Author Topic: Disputing a Medical Bill?  (Read 3054 times)


  • 5 O'Clock Shadow
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Disputing a Medical Bill?
« on: April 20, 2015, 10:21:26 AM »
Hi Everyone,

My wife requires an MRI each year for a medical issue.  We currently have a high deductible HSA medical plan  through my work (5000.00).  Last year we went to a local, in network hospital and the cost for us was 900.00 for the MRI, there were also other costs associated with the doctor's visit, etc which made it around 1300.00 total.  This year my wife chose to go to a different, in network hospital because of their reputation.  We recently got a bill for our portion of the costs from our insurance company and the cost this year is $2800.00 for the MRI alone (around 4200.00 total cost)!  So I guess my questions are:

1.) Is there anyway to reduce/dispute this current charge?  If we would have known it was so expensive to switch hospitals we would have probably questioned the decision upfront.
2.) In the future, is it even possible to shop around since this will be a yearly cost for us?  I don't know what all is being charged except for the MRI seems to be the largest portion.
3.) Since we know we will have this cost each year, does it even make sense to go high deductible?  I can't imagine that any plan I would get through work would 5000.00 each year?
4.) Can my wife have the MRI done at the local hospital, but the results interpreted by the doctors at the reputable hospital? 

If anyone has been in this situation before any help would be greatly appreciated.  Thanks in advance!     


  • Stubble
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Re: Disputing a Medical Bill?
« Reply #1 on: April 20, 2015, 11:05:58 AM »
Medical providers seem to have different rates for different circumstances. I went through a long drawn out appeal process for a lab bill. When I told the lab I was in dispute with my insurance company they reduced a $1,000+ fee to $500 and told me that was the rate they charge the uninsured. Recently I also asked a dermatologist's office for an out of pocket quote for my husband, who's on a high deductible plan. They would charge him as someone who is uninsured, with a lower rate than what they put on the claim to my insurance company, for the same exam. My insurer covers it all but a co-pay. 

You might call the billing office and tell them you're wrestling with perhaps initiating an appeal process with your insurance company since they covered only a small portion of the bill. Tell them you know the process takes a long time, but you don't have that kind of money right now. Then ask if there's a way they can reduce your portion of the bill so that you can take care of it now.


  • Pencil Stache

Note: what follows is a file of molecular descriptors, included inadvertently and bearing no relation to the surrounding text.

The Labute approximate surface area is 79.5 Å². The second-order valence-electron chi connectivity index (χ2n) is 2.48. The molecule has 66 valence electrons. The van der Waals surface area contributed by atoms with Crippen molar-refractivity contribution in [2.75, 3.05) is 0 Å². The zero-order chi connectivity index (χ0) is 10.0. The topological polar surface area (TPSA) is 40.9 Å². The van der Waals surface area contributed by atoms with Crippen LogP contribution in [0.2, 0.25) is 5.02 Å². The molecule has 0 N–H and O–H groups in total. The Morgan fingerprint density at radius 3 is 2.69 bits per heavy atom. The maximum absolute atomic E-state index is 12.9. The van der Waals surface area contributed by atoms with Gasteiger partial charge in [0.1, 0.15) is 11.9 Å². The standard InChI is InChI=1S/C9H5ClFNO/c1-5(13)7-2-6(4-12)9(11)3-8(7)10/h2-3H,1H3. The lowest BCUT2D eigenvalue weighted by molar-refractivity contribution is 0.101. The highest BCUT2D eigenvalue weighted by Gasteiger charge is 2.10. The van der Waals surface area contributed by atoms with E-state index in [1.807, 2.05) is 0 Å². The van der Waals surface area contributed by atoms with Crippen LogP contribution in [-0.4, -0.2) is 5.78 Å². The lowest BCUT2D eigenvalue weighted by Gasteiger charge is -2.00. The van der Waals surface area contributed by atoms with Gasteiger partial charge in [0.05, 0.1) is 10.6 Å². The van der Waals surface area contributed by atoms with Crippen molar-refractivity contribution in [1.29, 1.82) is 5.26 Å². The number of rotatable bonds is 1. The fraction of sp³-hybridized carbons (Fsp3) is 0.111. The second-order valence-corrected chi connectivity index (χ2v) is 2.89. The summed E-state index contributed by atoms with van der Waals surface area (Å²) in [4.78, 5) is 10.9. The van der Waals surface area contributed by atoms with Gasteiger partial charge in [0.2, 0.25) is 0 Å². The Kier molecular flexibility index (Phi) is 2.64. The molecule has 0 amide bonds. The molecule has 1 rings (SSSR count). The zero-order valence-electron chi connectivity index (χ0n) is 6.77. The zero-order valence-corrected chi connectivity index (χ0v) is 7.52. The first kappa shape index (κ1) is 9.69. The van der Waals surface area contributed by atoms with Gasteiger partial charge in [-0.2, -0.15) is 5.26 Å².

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Re: Disputing a Medical Bill?
« Reply #2 on: April 20, 2015, 11:33:03 AM »
Ugh medical bills and dealing with medical billing people. I had to go through something similar recently, though it was on a much smaller scale.

(1) Possibly. I'd probably start by calling your insurance company. Try to understand what is different this time from last time, etc. Sometimes things are coded wrong, and you may need to call the hospital to get codes changed to lower the cost. Compile a big list of questions (and have all the codes handy) and just go line by line on the phone. If you don't have a line-by-line from the hospital with billing codes, get that first. Always document everything - date, person you talked to, what they said.
(2) Hmmmm...The hospitals may be able to run a quote for you, through the insurance. I had this done with a dentist on the cost of a procedure when they weren't sure how much it would cost me. This could take a bit of time, but sounds like it would be worth it. They might not even need to run a sample claim to give you a quote. You don't know if you don't ask! Like NCGal said, you could also see about an out of pocket quote.
(3) Quite possibly. Figure out why the cost was so different this year, and what you'd have to pay with the HDHP vs. a different one. Factor in tax savings with the HSA, etc.
(4) I'm thinking yes, though it might cost a few hundred more (I'm guessing anyway - you'll get a better idea once you start understanding each line item). She should have access to all medical files, including MRI scans, and at the very least she could request these files, then go to the other hospital. The hospitals would likely share the files, too, if requested.

Sorry you have to deal with this. :-/  If all else fails, you might want to contact a medical billing advocate - someone who regularly deals with this kind of stuff. That would be some fee, though, either up front or some portion of what they save you on your bill. I'm all for do-it-yourself, but in some cases, with the mental exhaustion something like this entails...might be worth it.

Good news is you now know better and will likely be able to reduce your costs in the future one way or another! This kind of stuff is always easier to deal with before the procedure or test has been completed.